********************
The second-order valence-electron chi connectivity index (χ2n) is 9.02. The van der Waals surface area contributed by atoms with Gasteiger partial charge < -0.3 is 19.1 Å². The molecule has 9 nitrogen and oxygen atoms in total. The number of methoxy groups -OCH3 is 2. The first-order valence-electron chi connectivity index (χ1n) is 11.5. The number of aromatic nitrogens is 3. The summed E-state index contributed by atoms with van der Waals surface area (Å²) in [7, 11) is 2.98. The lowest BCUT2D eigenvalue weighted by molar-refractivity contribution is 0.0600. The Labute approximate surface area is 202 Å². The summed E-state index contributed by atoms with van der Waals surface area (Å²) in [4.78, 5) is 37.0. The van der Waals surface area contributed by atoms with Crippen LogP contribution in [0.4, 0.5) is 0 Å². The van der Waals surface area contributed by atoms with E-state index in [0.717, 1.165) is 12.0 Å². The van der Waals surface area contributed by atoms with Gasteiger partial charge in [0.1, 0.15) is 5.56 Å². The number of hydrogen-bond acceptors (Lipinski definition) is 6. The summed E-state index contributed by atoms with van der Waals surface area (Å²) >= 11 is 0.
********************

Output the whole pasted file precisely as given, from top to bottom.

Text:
The second-order valence-electron chi connectivity index (χ2n) is 9.02. The van der Waals surface area contributed by atoms with Gasteiger partial charge < -0.3 is 19.1 Å². The molecule has 9 nitrogen and oxygen atoms in total. The number of methoxy groups -OCH3 is 2. The first-order valence-electron chi connectivity index (χ1n) is 11.5. The number of aromatic nitrogens is 3. The summed E-state index contributed by atoms with van der Waals surface area (Å²) in [7, 11) is 2.98. The lowest BCUT2D eigenvalue weighted by molar-refractivity contribution is 0.0600. The Labute approximate surface area is 202 Å². The summed E-state index contributed by atoms with van der Waals surface area (Å²) in [4.78, 5) is 37.0. The van der Waals surface area contributed by atoms with Crippen LogP contribution in [0.4, 0.5) is 0 Å². The van der Waals surface area contributed by atoms with E-state index in [0.717, 1.165) is 12.0 Å². The van der Waals surface area contributed by atoms with Gasteiger partial charge in [0.1, 0.15) is 5.56 Å². The number of hydrogen-bond acceptors (Lipinski definition) is 6. The summed E-state index contributed by atoms with van der Waals surface area (Å²) >= 11 is 0.